machine ID for the purposes of supporting policy-based networking. Note

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that the need for authentication is particularly strong where forced
reconfiguration is supported.  Where DHCP authentication is implemented
for these purposes, IPSEC remote access addressing SHOULD permit
integration with DHCP authentication so as to permit universal coverage.

A configuration facility for IPSEC remote access SHOULD provide the
ability to be able to obtain an IP address within the appropriate
address pool. Today it is common to use distinct address pools for the
purposes of service differentiation, and therefore the ability to obtain
an address from the appropriate pool may be critical to the operation of
the network. Methods for pool assignment include the user identity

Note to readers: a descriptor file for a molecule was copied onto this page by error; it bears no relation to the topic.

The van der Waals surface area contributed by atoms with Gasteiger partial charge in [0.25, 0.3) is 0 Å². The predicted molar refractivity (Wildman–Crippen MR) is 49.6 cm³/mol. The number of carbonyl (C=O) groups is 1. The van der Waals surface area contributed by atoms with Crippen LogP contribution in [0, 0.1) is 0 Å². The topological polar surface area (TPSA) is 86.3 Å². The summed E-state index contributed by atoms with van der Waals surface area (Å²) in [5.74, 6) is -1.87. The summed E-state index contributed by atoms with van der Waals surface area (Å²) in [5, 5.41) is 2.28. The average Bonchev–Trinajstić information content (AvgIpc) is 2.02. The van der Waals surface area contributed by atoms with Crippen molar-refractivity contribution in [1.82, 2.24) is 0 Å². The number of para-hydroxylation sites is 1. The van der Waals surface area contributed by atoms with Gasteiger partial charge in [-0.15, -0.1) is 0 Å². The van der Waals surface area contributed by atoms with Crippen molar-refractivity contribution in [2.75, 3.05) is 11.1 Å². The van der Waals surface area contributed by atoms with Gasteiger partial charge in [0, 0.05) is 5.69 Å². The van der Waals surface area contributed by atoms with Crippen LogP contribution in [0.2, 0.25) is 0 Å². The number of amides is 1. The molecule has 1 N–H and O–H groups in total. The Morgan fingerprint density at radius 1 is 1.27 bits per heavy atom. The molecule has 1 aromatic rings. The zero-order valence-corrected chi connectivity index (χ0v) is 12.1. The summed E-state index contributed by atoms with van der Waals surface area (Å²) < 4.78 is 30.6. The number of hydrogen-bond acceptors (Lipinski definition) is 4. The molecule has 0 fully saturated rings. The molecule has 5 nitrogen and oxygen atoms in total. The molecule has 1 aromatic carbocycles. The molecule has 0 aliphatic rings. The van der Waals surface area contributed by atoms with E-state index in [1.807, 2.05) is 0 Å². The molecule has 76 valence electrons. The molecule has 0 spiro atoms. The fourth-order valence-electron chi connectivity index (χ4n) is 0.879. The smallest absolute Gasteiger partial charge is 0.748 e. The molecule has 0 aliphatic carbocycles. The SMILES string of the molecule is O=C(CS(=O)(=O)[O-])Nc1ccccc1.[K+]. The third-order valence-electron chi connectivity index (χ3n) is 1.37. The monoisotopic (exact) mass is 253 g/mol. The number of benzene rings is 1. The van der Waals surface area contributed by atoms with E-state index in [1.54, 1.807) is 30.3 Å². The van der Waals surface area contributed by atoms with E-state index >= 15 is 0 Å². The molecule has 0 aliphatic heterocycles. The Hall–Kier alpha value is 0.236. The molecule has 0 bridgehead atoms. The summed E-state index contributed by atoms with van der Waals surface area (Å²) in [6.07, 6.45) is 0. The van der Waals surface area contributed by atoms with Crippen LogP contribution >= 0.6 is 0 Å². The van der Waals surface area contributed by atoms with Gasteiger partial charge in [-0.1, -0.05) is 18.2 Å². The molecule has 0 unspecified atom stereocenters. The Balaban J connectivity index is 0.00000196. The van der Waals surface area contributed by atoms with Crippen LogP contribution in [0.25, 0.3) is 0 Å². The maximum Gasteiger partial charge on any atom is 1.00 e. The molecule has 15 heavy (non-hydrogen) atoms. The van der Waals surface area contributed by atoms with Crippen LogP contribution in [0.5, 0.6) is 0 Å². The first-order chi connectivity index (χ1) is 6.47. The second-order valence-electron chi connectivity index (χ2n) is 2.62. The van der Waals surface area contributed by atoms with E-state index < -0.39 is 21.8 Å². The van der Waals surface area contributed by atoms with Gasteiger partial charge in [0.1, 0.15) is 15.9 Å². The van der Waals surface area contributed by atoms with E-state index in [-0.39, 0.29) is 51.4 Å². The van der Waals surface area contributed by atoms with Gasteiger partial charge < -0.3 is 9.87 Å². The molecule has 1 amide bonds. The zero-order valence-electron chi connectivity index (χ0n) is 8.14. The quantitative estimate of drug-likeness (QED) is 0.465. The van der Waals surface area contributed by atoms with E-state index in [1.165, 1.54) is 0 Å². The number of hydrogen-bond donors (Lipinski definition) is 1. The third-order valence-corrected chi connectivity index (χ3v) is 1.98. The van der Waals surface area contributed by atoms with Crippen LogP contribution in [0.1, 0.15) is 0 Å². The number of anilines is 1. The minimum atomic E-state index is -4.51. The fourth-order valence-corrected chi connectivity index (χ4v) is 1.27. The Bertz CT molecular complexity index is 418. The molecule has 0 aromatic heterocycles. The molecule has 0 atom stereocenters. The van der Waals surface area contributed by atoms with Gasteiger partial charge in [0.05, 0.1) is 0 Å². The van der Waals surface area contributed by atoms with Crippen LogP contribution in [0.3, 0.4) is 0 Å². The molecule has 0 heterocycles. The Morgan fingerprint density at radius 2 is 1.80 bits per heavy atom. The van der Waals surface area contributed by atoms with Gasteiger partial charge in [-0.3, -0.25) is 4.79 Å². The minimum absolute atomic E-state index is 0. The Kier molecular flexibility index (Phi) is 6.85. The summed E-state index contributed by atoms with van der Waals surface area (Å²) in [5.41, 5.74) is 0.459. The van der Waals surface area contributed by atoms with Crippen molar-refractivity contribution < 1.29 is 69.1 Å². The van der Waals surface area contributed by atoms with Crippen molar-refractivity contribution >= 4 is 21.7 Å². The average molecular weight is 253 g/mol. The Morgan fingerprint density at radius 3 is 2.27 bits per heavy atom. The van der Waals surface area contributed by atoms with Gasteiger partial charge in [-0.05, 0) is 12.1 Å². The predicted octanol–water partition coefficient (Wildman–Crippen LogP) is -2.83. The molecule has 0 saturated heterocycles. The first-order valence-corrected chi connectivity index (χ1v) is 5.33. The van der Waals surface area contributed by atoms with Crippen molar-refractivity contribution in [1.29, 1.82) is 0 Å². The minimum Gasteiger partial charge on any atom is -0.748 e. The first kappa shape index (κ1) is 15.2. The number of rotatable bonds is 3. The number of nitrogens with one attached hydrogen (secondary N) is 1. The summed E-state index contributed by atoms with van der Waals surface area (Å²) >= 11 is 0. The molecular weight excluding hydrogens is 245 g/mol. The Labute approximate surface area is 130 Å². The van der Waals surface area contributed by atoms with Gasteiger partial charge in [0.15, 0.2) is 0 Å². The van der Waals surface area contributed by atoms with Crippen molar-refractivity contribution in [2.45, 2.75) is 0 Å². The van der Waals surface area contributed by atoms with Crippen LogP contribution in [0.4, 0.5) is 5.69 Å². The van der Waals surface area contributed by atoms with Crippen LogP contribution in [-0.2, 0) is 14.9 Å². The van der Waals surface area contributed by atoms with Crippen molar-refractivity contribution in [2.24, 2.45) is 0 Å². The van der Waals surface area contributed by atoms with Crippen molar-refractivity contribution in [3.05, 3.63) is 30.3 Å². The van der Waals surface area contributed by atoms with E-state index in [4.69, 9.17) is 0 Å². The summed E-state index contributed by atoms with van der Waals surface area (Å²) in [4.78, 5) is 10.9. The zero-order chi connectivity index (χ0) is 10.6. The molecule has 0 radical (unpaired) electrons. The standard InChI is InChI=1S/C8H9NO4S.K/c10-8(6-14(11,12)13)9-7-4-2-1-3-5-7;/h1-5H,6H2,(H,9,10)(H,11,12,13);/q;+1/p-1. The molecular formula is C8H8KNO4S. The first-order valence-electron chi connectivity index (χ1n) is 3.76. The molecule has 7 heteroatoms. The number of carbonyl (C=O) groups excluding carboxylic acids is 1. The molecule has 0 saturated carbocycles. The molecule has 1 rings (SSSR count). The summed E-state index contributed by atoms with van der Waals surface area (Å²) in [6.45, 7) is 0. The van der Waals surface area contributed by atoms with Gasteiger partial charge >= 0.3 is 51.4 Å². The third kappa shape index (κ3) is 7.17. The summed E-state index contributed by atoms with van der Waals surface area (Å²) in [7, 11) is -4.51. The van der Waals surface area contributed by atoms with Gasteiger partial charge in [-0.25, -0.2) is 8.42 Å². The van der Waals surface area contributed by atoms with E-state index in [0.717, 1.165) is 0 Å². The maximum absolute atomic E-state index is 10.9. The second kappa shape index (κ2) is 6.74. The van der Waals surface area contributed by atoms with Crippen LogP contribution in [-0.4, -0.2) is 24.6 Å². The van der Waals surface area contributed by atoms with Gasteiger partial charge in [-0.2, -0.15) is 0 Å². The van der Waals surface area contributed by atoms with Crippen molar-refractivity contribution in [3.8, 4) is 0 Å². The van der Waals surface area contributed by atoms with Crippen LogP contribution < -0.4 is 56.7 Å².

option as well as the user class option specified in [21].

A configuration facility for IPSEC remote access SHOULD NOT preclude the
ability to provide for fail-over capabilities in terms of IP address
management. With enterprise customers increasingly investing in IP
address management systems with fail-over capabilities, creating
additional pockets of addressing state creates the the need to provide
those additional pockets with fail-over capabilities equivalent to those
provided in DHCP fail-over, described in [8].

A configuration facility for IPSEC remote access MUST NOT compromise the
simplicity or security of IKE, described in [12].  Since IKE is a key
element of the Internet security architecture, it is critical to